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Bomb hits gathering of sheiks opposing al Qaeda

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  • NEW: At least two killed in attack on sheik's home south of Baghdad
  • NEW: Four more U.S. troops killed this week, U.S. military says
  • NEW: Explosively formed penetrator kills two in central Baghdad near Green Zone

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BAGHDAD, Iraq (CNN) -- At least two people were killed and six were wounded south of Baghdad on Wednesday when bombers targeted a gathering of sheiks opposed to al Qaeda in Iraq, police in Babil province said.

U.S. and Iraqi forces inspect a vehicle hit by a roadside bomb in Baghdad on Wednesday.

The suicide bomber struck the house of Sheik Imad al-Kardani in Iskandariya, where the sheiks' meeting was being held, and a car bomb then exploded outside the house, police said.

The sheiks and the al-Kardani tribe are part of the "Iskandariya Awakening," one of Iraq's emerging "awakening" movements -- the grass-roots citizen groups opposing al Qaeda in Iraq.

Meanwhile, an explosively formed penetrator detonated in central Baghdad Wednesday, killing a Multi-National Division-Baghdad soldier and an Iraqi civilian, the U.S. military said.

Five soldiers and two civilians were wounded by the EFP explosive -- a type of powerful roadside bomb that the military has linked to Iranian agents helping Iraqi insurgents.

This appears to be the same incident reported earlier outside the Green Zone, in which a roadside bomb detonated.

The explosion killed at least two civilians and wounded two others, an Interior Ministry official told CNN.

The Green Zone is the seat of U.S. military and U.S. diplomatic agencies as well as the location of the Iraqi government and parliament, the official said.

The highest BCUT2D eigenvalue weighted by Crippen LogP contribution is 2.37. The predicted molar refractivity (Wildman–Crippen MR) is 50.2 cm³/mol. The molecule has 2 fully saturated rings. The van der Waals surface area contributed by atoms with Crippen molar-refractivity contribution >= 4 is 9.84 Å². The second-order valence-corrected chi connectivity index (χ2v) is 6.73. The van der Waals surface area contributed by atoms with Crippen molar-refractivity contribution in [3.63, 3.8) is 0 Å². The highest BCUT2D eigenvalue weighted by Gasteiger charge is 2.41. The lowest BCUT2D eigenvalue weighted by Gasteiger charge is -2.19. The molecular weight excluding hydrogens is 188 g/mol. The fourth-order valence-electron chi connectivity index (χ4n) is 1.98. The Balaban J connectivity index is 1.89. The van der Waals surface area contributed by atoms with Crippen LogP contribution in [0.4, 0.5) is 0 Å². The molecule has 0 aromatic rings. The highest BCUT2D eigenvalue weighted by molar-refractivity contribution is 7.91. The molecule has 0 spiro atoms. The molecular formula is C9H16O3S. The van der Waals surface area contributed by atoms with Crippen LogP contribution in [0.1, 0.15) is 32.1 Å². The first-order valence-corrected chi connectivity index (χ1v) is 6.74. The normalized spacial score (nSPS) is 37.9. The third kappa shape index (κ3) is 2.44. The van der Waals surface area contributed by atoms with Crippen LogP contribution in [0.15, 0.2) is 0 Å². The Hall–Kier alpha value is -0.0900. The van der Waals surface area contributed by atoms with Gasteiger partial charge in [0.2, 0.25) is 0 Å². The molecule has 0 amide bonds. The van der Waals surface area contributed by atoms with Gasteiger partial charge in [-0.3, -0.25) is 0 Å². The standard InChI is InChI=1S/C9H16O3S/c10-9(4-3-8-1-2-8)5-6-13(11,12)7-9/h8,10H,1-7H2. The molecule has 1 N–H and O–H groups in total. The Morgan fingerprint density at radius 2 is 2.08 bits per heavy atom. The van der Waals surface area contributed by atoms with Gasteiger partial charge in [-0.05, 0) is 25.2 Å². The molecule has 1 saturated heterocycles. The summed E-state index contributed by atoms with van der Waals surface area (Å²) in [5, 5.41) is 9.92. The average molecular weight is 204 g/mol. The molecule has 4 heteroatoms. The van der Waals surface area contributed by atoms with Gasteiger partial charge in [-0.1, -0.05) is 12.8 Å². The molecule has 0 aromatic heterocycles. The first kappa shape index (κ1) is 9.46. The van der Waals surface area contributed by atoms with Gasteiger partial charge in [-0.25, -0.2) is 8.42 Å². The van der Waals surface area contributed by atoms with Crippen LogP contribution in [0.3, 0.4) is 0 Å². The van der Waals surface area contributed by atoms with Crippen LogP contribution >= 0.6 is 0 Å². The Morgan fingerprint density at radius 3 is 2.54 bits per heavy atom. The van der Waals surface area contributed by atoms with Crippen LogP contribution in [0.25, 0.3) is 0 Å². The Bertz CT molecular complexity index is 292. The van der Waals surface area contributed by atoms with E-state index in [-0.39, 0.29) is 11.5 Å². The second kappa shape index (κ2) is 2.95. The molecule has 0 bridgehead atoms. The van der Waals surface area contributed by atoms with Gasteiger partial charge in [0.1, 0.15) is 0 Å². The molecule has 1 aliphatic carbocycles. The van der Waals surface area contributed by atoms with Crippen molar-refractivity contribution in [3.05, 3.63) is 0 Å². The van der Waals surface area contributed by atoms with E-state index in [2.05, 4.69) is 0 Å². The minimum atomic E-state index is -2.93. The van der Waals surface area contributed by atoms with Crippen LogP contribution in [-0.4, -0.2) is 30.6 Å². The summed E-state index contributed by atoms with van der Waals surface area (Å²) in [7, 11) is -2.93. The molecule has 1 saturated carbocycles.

U.S. military spokesman said the attack occurred when troops were operating near a checkpoint and a vehicle "came in contact with an improvised explosive device."

Separately, a parked car bomb exploded in eastern Baghdad, wounding at least six Iraqis -- including two police officers -- Wednesday afternoon, an Interior Ministry official said.

The U.S. military Wednesday announced the deaths of four more American troops in Iraq.

A Multi-National Corps-Iraq soldier was killed on Wednesday during military operations near the northern Iraqi city of Mosul.

The soldier was fatally wounded by gunfire "while providing security to a Police Transitional Team training mission near an Iraqi police station," the military said.

Two Multi-National Division-North soldiers died Tuesday in a blast during operations while conducting operations in Diyala, northeast of Baghdad. Four other soldiers were wounded in the incident.

Another soldier died Monday of wounds from a small arms fire attack by enemy forces.

There have been 20 U.S. troop deaths so far in November and 3,864 military deaths in the Iraq war, including seven civilian employees of the Defense Department.

A U.S. military official in Iraq noted Wednesday that there have been security successes in Baghdad and the surrounding area recently, but he warned that progress is still "fragile and far from irreversible."

"It would be unwise and irresponsible to declare victory and disestablish the security framework that has led to the progress and relative calm we are now witnessing," said Rear Adm. Gregory Smith, a U.S. military spokesman, referring to the U.S. and Iraqi security crackdowns in and near Baghdad.

He said the areas around Baghdad are "experiencing increased security," but could not be considered "safe and secure yet."

Smith used Jamiya, a section of Baghdad's Mansour district, as an example of progress, saying attacks have dropped from six per week in June to one per week in October. Security responsibility is being transferred to the neighborhood's citizen volunteers and they will be integrated into Iraq's police forces, Smith said.

Smith noted "significant progress" against al Qaeda in Iraq in the Operation Iron Hammer military offensive in Nineveh, Salaheddin, Tameem and Diyala provinces in northern Iraq. He cited the detention of more than 200 suspected terrorists, the arrest of three high-value al Qaeda operatives, and the seizure of weapons caches. E-mail to a friend E-mail to a friend

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